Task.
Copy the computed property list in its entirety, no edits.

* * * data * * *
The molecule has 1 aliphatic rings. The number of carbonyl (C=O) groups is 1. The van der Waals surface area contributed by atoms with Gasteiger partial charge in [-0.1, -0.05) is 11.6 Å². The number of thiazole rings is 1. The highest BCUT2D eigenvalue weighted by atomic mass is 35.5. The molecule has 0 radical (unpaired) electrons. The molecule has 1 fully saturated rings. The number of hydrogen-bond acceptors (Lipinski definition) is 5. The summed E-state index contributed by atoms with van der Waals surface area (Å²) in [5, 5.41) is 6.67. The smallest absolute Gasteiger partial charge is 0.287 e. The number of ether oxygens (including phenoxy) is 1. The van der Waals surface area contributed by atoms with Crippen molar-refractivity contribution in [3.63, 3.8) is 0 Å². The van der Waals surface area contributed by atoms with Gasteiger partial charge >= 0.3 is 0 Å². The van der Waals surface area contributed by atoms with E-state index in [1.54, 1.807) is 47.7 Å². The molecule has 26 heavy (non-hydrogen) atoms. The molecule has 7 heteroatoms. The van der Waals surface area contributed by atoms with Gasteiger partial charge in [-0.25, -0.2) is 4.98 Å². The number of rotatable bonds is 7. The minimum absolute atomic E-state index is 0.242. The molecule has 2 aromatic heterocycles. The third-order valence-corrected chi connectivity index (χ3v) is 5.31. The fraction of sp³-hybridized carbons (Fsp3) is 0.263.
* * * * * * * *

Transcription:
The molecule has 1 aliphatic rings. The number of carbonyl (C=O) groups is 1. The van der Waals surface area contributed by atoms with Gasteiger partial charge in [-0.1, -0.05) is 11.6 Å². The number of thiazole rings is 1. The highest BCUT2D eigenvalue weighted by atomic mass is 35.5. The molecule has 0 radical (unpaired) electrons. The molecule has 1 fully saturated rings. The number of hydrogen-bond acceptors (Lipinski definition) is 5. The summed E-state index contributed by atoms with van der Waals surface area (Å²) in [5, 5.41) is 6.67. The smallest absolute Gasteiger partial charge is 0.287 e. The number of ether oxygens (including phenoxy) is 1. The van der Waals surface area contributed by atoms with Crippen molar-refractivity contribution in [3.63, 3.8) is 0 Å². The van der Waals surface area contributed by atoms with Gasteiger partial charge >= 0.3 is 0 Å². The van der Waals surface area contributed by atoms with E-state index in [1.54, 1.807) is 47.7 Å². The molecule has 26 heavy (non-hydrogen) atoms. The molecule has 7 heteroatoms. The van der Waals surface area contributed by atoms with Gasteiger partial charge in [-0.25, -0.2) is 4.98 Å². The number of rotatable bonds is 7. The minimum absolute atomic E-state index is 0.242. The molecule has 2 aromatic heterocycles. The third-order valence-corrected chi connectivity index (χ3v) is 5.31. The fraction of sp³-hybridized carbons (Fsp3) is 0.263.